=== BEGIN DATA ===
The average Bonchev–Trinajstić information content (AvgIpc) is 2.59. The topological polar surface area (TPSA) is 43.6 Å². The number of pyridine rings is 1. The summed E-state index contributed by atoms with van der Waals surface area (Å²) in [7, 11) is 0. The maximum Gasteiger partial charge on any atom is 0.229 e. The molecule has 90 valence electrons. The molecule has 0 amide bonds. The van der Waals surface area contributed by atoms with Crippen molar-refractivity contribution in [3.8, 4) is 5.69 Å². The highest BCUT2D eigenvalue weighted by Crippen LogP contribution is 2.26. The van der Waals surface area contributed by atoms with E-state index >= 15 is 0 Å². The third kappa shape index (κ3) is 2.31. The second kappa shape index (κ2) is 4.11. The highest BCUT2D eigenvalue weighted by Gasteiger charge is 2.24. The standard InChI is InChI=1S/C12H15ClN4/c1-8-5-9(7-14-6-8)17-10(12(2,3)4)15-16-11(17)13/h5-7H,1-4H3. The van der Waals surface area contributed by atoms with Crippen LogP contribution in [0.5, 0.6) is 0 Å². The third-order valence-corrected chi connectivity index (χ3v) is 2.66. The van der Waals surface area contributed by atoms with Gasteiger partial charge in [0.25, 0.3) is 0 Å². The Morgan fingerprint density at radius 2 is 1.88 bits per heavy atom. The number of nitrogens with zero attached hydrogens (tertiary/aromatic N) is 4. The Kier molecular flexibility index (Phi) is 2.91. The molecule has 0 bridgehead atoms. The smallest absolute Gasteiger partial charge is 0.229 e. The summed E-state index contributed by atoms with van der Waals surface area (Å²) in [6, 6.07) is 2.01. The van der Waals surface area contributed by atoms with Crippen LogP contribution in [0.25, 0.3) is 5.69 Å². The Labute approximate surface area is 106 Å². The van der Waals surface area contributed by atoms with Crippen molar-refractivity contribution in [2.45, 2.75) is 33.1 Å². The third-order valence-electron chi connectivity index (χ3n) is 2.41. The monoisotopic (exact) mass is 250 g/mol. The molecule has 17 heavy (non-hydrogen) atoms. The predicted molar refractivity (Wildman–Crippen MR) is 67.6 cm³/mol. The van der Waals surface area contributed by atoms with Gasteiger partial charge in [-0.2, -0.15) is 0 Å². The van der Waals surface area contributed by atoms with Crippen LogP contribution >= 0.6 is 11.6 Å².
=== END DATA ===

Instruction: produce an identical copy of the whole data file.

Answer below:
The average Bonchev–Trinajstić information content (AvgIpc) is 2.59. The topological polar surface area (TPSA) is 43.6 Å². The number of pyridine rings is 1. The summed E-state index contributed by atoms with van der Waals surface area (Å²) in [7, 11) is 0. The maximum Gasteiger partial charge on any atom is 0.229 e. The molecule has 90 valence electrons. The molecule has 0 amide bonds. The van der Waals surface area contributed by atoms with Crippen molar-refractivity contribution in [3.8, 4) is 5.69 Å². The highest BCUT2D eigenvalue weighted by Crippen LogP contribution is 2.26. The van der Waals surface area contributed by atoms with E-state index >= 15 is 0 Å². The third kappa shape index (κ3) is 2.31. The second kappa shape index (κ2) is 4.11. The highest BCUT2D eigenvalue weighted by Gasteiger charge is 2.24. The standard InChI is InChI=1S/C12H15ClN4/c1-8-5-9(7-14-6-8)17-10(12(2,3)4)15-16-11(17)13/h5-7H,1-4H3. The van der Waals surface area contributed by atoms with Crippen LogP contribution in [0.5, 0.6) is 0 Å². The third-order valence-corrected chi connectivity index (χ3v) is 2.66. The van der Waals surface area contributed by atoms with Gasteiger partial charge in [0.25, 0.3) is 0 Å². The Morgan fingerprint density at radius 2 is 1.88 bits per heavy atom. The number of nitrogens with zero attached hydrogens (tertiary/aromatic N) is 4. The Kier molecular flexibility index (Phi) is 2.91. The molecule has 0 bridgehead atoms. The smallest absolute Gasteiger partial charge is 0.229 e. The summed E-state index contributed by atoms with van der Waals surface area (Å²) in [6, 6.07) is 2.01. The van der Waals surface area contributed by atoms with Crippen LogP contribution in [0.25, 0.3) is 5.69 Å². The Labute approximate surface area is 106 Å². The van der Waals surface area contributed by atoms with Crippen molar-refractivity contribution in [2.45, 2.75) is 33.1 Å². The third-order valence-electron chi connectivity index (χ3n) is 2.41. The monoisotopic (exact) mass is 250 g/mol. The molecule has 17 heavy (non-hydrogen) atoms. The predicted molar refractivity (Wildman–Crippen MR) is 67.6 cm³/mol. The van der Waals surface area contributed by atoms with Gasteiger partial charge in [-0.2, -0.15) is 0 Å². The van der Waals surface area contributed by atoms with Crippen LogP contribution >= 0.6 is 11.6 Å².